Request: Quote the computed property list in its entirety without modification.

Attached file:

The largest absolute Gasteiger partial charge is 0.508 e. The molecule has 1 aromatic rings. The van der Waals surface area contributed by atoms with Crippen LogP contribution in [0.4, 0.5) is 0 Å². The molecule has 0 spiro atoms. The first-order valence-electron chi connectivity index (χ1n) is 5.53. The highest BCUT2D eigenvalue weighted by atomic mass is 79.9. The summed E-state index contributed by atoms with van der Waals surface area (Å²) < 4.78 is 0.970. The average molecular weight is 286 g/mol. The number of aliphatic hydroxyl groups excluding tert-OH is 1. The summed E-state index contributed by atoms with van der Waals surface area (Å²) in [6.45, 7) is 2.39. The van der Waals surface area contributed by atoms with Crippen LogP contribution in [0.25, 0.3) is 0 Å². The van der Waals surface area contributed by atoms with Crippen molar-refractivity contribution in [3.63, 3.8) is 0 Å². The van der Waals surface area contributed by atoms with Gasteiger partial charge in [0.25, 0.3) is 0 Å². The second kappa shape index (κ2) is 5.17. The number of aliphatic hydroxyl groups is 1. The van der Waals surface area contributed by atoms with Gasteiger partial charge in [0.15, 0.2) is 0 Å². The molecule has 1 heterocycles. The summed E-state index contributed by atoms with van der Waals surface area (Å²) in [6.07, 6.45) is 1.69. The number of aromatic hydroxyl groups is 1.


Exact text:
The largest absolute Gasteiger partial charge is 0.508 e. The molecule has 1 aromatic rings. The van der Waals surface area contributed by atoms with Crippen LogP contribution in [0.4, 0.5) is 0 Å². The molecule has 0 spiro atoms. The first-order valence-electron chi connectivity index (χ1n) is 5.53. The highest BCUT2D eigenvalue weighted by atomic mass is 79.9. The summed E-state index contributed by atoms with van der Waals surface area (Å²) < 4.78 is 0.970. The average molecular weight is 286 g/mol. The number of aliphatic hydroxyl groups excluding tert-OH is 1. The summed E-state index contributed by atoms with van der Waals surface area (Å²) in [6.45, 7) is 2.39. The van der Waals surface area contributed by atoms with Crippen LogP contribution in [0.25, 0.3) is 0 Å². The van der Waals surface area contributed by atoms with Crippen molar-refractivity contribution in [3.63, 3.8) is 0 Å². The van der Waals surface area contributed by atoms with Gasteiger partial charge in [0.25, 0.3) is 0 Å². The second kappa shape index (κ2) is 5.17. The number of aliphatic hydroxyl groups is 1. The van der Waals surface area contributed by atoms with Gasteiger partial charge in [0.15, 0.2) is 0 Å². The molecule has 1 heterocycles. The summed E-state index contributed by atoms with van der Waals surface area (Å²) in [6.07, 6.45) is 1.69. The number of aromatic hydroxyl groups is 1.